A proposed ban on the practice is now still on track to become law later this year. A strong showing of public support for the discards ban, orchestrated through social media sites on the internet, was thought to have played a major role in persuading EU fisheries ministers to stick to the ban.

"European fisheries ministers have at last bowed to public pressure and agreed to implement a series of bans that will effectively outlaw the controversial practice of discarding unwanted fish at sea. Provisional dates agreed by ministers at a tense European Council meeting in Luxembourg would see a ban on discards of mackerel and herring in place for 1 January 2014, while a phased ban on the discarding of cod, haddock, plaice and sole would be fully operational by 1 January 2018. However, these dates are now subject to negotiations within the European Parliament."

What worries me however are the vague and weak timelines, and there is a real risk that fish and fishermen are facing another 10 years of overfishing and stock decline, with real consequences for species like cod, hake and tuna. We're not the only ones worried about this aspect. Campaigning chef Hugh Fearnley-Whittingstall aired concerns that while the pelagic ban got the go-ahead with “a big political fanfare,” there would be a delay in the ban on discarding whitefish.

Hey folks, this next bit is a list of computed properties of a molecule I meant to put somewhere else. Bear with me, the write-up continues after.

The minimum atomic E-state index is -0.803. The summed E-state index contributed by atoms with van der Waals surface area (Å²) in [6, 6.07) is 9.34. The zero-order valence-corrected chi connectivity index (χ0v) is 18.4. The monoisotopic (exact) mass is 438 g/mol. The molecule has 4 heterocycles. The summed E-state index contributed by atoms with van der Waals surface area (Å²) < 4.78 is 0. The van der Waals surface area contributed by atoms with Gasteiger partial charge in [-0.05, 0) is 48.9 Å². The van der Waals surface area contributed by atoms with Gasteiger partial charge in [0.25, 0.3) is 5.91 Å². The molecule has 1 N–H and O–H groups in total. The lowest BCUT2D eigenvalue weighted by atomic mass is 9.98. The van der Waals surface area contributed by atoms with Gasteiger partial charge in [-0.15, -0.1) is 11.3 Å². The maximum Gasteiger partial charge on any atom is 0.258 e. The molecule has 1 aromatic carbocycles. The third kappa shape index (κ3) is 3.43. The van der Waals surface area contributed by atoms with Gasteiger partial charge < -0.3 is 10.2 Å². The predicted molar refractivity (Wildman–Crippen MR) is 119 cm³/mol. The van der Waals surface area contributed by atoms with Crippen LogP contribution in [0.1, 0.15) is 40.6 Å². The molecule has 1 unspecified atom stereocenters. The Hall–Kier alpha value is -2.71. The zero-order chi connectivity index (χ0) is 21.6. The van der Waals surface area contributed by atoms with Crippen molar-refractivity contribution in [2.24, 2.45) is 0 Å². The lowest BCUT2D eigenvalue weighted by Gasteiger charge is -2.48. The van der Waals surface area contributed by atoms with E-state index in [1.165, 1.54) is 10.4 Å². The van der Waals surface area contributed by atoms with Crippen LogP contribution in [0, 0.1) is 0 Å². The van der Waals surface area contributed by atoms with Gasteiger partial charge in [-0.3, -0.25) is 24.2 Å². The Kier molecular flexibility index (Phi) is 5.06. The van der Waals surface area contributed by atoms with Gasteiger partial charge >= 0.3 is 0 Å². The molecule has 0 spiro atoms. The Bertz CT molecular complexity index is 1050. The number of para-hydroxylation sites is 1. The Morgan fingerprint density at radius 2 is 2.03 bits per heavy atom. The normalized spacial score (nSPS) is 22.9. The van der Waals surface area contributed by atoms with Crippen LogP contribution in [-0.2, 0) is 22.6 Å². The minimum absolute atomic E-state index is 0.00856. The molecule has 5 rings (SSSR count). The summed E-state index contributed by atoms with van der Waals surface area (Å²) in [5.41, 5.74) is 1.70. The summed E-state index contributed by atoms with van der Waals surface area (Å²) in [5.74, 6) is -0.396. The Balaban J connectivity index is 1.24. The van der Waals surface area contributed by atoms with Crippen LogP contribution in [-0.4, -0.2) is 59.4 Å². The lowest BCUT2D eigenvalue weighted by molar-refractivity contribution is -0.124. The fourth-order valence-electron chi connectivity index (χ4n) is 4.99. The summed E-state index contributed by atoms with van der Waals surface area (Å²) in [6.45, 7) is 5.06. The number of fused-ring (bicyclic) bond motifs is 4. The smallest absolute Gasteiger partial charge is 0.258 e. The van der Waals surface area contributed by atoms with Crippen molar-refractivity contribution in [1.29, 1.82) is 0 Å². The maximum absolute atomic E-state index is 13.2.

EU fisheries chief Maria Damanaki, the architect of the CFP reform proposals and the program to ban discarding, has conceded the outcome of the discard negotiations was a compromise, but was still a “workable” step in the right direction. She will nevertheless be wary that the proposed bans are pushed yet further into the future and that the strong political resistance doesn’t weaken her other recommendations for wholesale change.

 

 
Elinor Ostrom dies at 78 PDF Print E-mail
Numbers
Written by Albert Norström   
Wednesday, 13 June 2012 22:39

The news of Elinor Ostrom's (the only woman to receive the Nobel Prize in economics) death has sent shock waves in the sustainability science community. There have already been many touching and excellent obituaries, including in the NY Times and the Stockholm Resilience Centre website.

I think a lot of her ideas and work coalesce to a take-home message that can be summed up in a statement from a 2010 interview with YES! magazine, where Ostrom said in answering what her message to the general public would be, "Some of our mentality about what it means to have a good life is, I think, not going to help us in the next 50 years. We have to think through how to choose a meaningful life where we’re helping one another in ways that really help the Earth."